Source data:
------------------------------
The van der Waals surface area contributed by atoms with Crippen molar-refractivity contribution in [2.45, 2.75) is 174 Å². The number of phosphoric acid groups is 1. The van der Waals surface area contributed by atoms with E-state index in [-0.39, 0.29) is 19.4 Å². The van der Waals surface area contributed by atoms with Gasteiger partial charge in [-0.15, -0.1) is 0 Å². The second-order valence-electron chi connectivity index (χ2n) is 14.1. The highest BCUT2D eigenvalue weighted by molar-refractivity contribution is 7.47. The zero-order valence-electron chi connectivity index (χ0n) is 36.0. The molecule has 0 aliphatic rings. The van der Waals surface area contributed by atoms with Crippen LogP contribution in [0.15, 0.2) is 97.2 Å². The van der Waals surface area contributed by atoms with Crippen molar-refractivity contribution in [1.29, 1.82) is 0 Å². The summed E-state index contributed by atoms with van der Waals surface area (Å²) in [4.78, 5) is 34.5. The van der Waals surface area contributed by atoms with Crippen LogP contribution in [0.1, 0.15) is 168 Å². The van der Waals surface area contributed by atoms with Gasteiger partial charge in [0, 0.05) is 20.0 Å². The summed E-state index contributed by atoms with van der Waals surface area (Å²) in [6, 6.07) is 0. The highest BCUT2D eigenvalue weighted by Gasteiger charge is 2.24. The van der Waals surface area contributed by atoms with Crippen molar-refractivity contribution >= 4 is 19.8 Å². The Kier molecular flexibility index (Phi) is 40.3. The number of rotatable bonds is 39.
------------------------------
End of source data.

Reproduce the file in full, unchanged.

The van der Waals surface area contributed by atoms with Crippen molar-refractivity contribution in [2.45, 2.75) is 174 Å². The number of phosphoric acid groups is 1. The van der Waals surface area contributed by atoms with E-state index in [-0.39, 0.29) is 19.4 Å². The van der Waals surface area contributed by atoms with Gasteiger partial charge in [-0.15, -0.1) is 0 Å². The second-order valence-electron chi connectivity index (χ2n) is 14.1. The highest BCUT2D eigenvalue weighted by molar-refractivity contribution is 7.47. The zero-order valence-electron chi connectivity index (χ0n) is 36.0. The molecule has 0 aliphatic rings. The van der Waals surface area contributed by atoms with Crippen LogP contribution in [0.15, 0.2) is 97.2 Å². The van der Waals surface area contributed by atoms with Crippen molar-refractivity contribution in [1.29, 1.82) is 0 Å². The summed E-state index contributed by atoms with van der Waals surface area (Å²) in [4.78, 5) is 34.5. The van der Waals surface area contributed by atoms with Crippen LogP contribution in [0.1, 0.15) is 168 Å². The van der Waals surface area contributed by atoms with Gasteiger partial charge in [0, 0.05) is 20.0 Å². The summed E-state index contributed by atoms with van der Waals surface area (Å²) in [6, 6.07) is 0. The highest BCUT2D eigenvalue weighted by Gasteiger charge is 2.24. The van der Waals surface area contributed by atoms with Crippen molar-refractivity contribution >= 4 is 19.8 Å². The Kier molecular flexibility index (Phi) is 40.3. The number of rotatable bonds is 39.